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Visually-inspired jazz and blues

Visually-inspired jazz and blues

To promote the current Hofstra University Museum exhibition, “Romare Bearden: Storyteller,” a student-led jazz quartet performed evening pieces in Emily Lowe Gallery, interspersed by historical context by David Lalama, professor of music. 

“Bearden often depicted jazz and blues musicians in his collages and prints,” said Karen Albert, the deputy director and chief curator at the Hofstra University Museum. “Beyond the use of jazz as a subject, he worked in an improvisational style – experimenting with compositional variations within a structure. Listening to music, jazz and the blues in particular, while viewing the Bearden exhibition, enlivens and animates his visual work.”

“He’s definitely as a visual artist completely connected to jazz,” Lalama said. 

Composed of Lalama, two current students and a recent graduate, the quartet performed homages to Bearden alongside recitals of famous pieces by bebop musicians like Thelonious Monk.  

Pieces performed included “Rhythm-a-Ning,” a jazz composition by Monk, “Ain’t Misbehavin” by Fats Waller and “Carolina Shout” by James P. Johnson.

In between performances, Lalama shared biographical information about Bearden alongside historical context on jazz itself.

When Bearden was growing up, “You had the Harlem Renaissance already going on, and he was drawn to that,” Lalama said. “When he was coming up in the world, jazz was just ending its big popularity in the swing era with the big bands. Then we were getting into the hipper, more artistic version of jazz known as bebop, and that’s Charlie Parker, Dizzy Gillespie and Thelonious Monk.”

Bearden went to high school in Pittsburgh with famous jazz singer Billy Eckstine, who was another musical influence on the artist. “That kind of got him into the music and the fact that it was true African-American heart music,” Lalama said.

“In jazz, particularly in Harlem, there’s this place called Minton’s Playhouse where all the musicians would gather after their gigs, so they were called after hour jam sessions,” he said. “That’s where they were experimenting, and that’s literally where the style known as bebop was born. He was part of that community. Bearden was friends with all the major artists in that art form, particularly the beboppers and particularly Dizzy Gillespie. When he became recognized as the great artist that he is, young African-American jazz musicians began paying homage to Bearden.”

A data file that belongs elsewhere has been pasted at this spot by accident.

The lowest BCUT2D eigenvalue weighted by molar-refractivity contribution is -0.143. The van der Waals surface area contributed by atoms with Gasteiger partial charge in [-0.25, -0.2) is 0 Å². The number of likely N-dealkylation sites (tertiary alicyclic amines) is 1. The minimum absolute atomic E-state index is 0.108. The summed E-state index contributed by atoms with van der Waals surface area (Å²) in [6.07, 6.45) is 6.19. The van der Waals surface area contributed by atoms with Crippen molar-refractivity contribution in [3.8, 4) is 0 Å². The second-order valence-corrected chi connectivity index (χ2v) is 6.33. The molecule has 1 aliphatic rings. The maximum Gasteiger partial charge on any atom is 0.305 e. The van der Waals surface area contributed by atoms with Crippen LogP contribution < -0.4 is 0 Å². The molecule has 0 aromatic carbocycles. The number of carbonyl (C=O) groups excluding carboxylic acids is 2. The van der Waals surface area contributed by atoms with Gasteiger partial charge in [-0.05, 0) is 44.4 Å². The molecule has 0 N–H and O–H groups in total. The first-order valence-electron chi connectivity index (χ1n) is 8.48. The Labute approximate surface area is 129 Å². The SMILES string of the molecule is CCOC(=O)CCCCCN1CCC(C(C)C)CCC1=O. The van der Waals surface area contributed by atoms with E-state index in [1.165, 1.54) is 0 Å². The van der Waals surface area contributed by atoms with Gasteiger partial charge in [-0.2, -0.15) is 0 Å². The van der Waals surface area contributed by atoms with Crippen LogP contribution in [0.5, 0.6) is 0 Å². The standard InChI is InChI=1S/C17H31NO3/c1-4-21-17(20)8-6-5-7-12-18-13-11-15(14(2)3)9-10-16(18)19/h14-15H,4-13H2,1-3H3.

Branford Marsalis, legendary American saxophonist, paid homage to the artist in a quartet album entitled “Romare Bearden Revealed” from which the quartet performed the composition “Seabreeze.”

“A Night in Tunisia,” a jazz standard by Dizzy Gillespie written around 1941, closed out the night. A notoriously difficult composition to perform, the jazz quartet pulled off a dazzling rendition.

Thomas Abdelmalak, the bassist of the quartet and a senior math and math education double major said, “I really loved playing at this event, more so than others on campus. Especially because it’s commemorating an artist whose art was rooted in African-American culture and jazz. And it’s especially great that Hofstra had this exhibition for an artist that most students would not have heard of otherwise, myself included.”

Students attending the event found the conjunction of the performances with Bearden’s pieces enlightening. 

Fiona Murray, a sophomore psychology major said, “It’s really cool that Hofstra put this art display and the jazz quartet together. It’s a super great opportunity for music students and others to get involved in different aspects of campus, because it was evident that a lot of work went not only into the jazz quartet, but to the art exhibit itself. The musicians were all very talented, and I’d love to see Hofstra do these type of engaging collaborations on campus more, especially with the museum because it was actually the first time I’d been in the Emily Lowe Gallery.”

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